I am smitten by the dirty martini. It’s like a sickness. It gets under your skin and suddenly nothing else will do. Take back your dry martini, shining silvery and crystal clear in its glass. Take back your lemon twist. Give me a glass with that tantalising haze and a trio of stuffed olives marching down the pick into its briny depths.
Sarah Rense, writing in Esquire, feels the same way.
A Dirty Martini doesn’t just take guts to order, but to drink, as well. Boldly briny and salty as the sea, it’s disgustingly good, with that cloudy swirl of olive juice attacking your taste buds. But when you want a Dirty Martini, you want a Dirty Martini. It’s like craving a can of salt and vinegar Pringles. Nothing will do until you’ve got them.
If the dry martini is elegant perfection, the dirty martini is perfection elevated by an artful flaw. It’s a beauty spot, it’s sprezzatura, it’s wabi-sabi in drink form.
Drinkers have been delighting in this dash of deviance since at least 1901. Yes, we were filthy beasts back then too. But it’s only in the 1980s that we gave this delicious sin its name, which makes me wonder: how did we order dirty martinis before then?
As with so many cocktails the ratios are endlessly changing. Some recipes have you add just a bar-spoon of brine; others split vermouth and brine in equal parts; in some vermouth is demoted to third place. It’s all a matter of taste.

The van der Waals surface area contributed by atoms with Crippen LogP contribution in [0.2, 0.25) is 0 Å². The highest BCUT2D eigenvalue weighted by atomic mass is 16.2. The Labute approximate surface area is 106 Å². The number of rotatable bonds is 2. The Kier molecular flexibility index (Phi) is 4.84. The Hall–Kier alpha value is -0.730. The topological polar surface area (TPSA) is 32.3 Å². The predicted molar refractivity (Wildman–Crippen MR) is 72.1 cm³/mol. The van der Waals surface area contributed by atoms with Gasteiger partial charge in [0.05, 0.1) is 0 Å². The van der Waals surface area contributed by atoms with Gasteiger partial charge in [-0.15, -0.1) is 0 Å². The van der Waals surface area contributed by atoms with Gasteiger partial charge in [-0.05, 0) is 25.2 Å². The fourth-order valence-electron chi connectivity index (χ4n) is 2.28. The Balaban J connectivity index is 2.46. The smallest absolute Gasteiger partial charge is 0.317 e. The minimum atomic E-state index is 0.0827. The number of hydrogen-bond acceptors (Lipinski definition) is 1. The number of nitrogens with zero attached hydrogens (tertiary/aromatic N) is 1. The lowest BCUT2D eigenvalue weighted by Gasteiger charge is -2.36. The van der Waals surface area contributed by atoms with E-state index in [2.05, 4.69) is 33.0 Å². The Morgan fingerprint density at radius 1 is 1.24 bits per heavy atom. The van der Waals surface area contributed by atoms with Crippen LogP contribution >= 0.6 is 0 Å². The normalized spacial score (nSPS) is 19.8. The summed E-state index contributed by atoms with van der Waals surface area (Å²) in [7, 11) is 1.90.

If you’re unfamiliar with the drink, the best tactic is to start with just a splash of brine and work your way up from there until you find the amount you like.
There are only three ingredients: gin, dry vermouth and olive brine. Maybe four if you want to add a dash or two of bitters. OK five if you count ice, of which you will need plenty. Either way, it’s simple and therefore a great make-at-home cocktail.
Your choice of gin matters. You could go for a classic London Dry to balance out the olive brine’s oil and salt, or you could go with a citrus-forward gin to cut through the umami from the olives. You could also lean into all that umami and salt with one of the modern seaweed gins which give a maritime–umami undertone to the usual gin botanicals.
Here are some suggestions.
I’ve gone on long enough so I’ll spare you the in-depth discussion of which dry vermouth and which olives to use. I’m sure you can pick something decent yourself. Let’s move on to making our cocktail.
- 2½ measures gin
- ½ measure dry vermouth
- ½ measure olive brine
- 1 or 2 dashes orange bitters (optional but recommended)
- 3 olives to garnish
Combine all your ingredients in a mixing glass with ice and stir until viciously cold.
When it’s ready strain into a chilled glass (I like a Nick & Nora). Garnish with 3 olives speared on a pick.
Coldness is key. The more components you can chill in advance the better: gin, vermouth, glass, mixing glass… You want to chill your drink fast so you don’t over-dilute it. A well mixed martini should have a silky texture with a crisp edge from the chill.
Finally, here are a couple of stories to read while you sip your drink.
- One about bartenders making their own olive brine, because demand for dirty martinis is so high that there’s not enough in the jars.
- One on how dirty martinis are getting dirtier as bartenders experiment with more umami flavours in drinks.
My next book, Gin: A Tasting Course, will be published by DK Books in September 2023. It will be “a flavour-led approach to the world of gin” featuring over 100 gins reviewed and grouped by flavour profile.
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